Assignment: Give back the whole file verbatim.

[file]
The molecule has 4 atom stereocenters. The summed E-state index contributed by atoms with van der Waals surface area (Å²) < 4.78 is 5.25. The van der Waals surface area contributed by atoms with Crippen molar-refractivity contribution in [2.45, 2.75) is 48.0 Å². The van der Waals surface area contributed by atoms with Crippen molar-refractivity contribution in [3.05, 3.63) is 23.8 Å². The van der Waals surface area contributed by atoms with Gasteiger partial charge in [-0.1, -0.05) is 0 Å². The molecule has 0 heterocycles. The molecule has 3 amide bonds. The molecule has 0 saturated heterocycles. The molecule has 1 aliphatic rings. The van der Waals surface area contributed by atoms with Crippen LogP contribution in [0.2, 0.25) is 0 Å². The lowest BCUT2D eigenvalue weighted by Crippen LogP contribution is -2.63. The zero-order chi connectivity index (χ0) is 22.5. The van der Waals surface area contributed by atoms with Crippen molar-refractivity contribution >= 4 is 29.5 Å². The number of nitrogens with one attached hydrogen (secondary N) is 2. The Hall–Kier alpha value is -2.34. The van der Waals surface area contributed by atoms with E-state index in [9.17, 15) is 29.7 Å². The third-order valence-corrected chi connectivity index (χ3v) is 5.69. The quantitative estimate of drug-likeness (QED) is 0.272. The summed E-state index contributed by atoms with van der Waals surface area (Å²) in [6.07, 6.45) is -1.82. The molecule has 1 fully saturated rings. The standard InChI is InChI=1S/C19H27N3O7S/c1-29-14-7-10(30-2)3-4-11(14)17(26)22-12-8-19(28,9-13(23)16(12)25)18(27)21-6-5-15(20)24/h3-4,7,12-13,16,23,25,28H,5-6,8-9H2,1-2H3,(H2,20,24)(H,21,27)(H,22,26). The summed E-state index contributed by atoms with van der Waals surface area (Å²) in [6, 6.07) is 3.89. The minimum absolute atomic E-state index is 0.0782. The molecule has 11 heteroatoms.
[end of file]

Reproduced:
The molecule has 4 atom stereocenters. The summed E-state index contributed by atoms with van der Waals surface area (Å²) < 4.78 is 5.25. The van der Waals surface area contributed by atoms with Crippen molar-refractivity contribution in [2.45, 2.75) is 48.0 Å². The van der Waals surface area contributed by atoms with Crippen molar-refractivity contribution in [3.05, 3.63) is 23.8 Å². The van der Waals surface area contributed by atoms with Gasteiger partial charge in [-0.1, -0.05) is 0 Å². The molecule has 0 heterocycles. The molecule has 3 amide bonds. The molecule has 0 saturated heterocycles. The molecule has 1 aliphatic rings. The van der Waals surface area contributed by atoms with Crippen LogP contribution in [0.2, 0.25) is 0 Å². The lowest BCUT2D eigenvalue weighted by Crippen LogP contribution is -2.63. The zero-order chi connectivity index (χ0) is 22.5. The van der Waals surface area contributed by atoms with Crippen molar-refractivity contribution >= 4 is 29.5 Å². The number of nitrogens with one attached hydrogen (secondary N) is 2. The Hall–Kier alpha value is -2.34. The van der Waals surface area contributed by atoms with E-state index in [9.17, 15) is 29.7 Å². The third-order valence-corrected chi connectivity index (χ3v) is 5.69. The quantitative estimate of drug-likeness (QED) is 0.272. The summed E-state index contributed by atoms with van der Waals surface area (Å²) in [6.07, 6.45) is -1.82. The molecule has 1 fully saturated rings. The standard InChI is InChI=1S/C19H27N3O7S/c1-29-14-7-10(30-2)3-4-11(14)17(26)22-12-8-19(28,9-13(23)16(12)25)18(27)21-6-5-15(20)24/h3-4,7,12-13,16,23,25,28H,5-6,8-9H2,1-2H3,(H2,20,24)(H,21,27)(H,22,26). The summed E-state index contributed by atoms with van der Waals surface area (Å²) in [6, 6.07) is 3.89. The minimum absolute atomic E-state index is 0.0782. The molecule has 11 heteroatoms.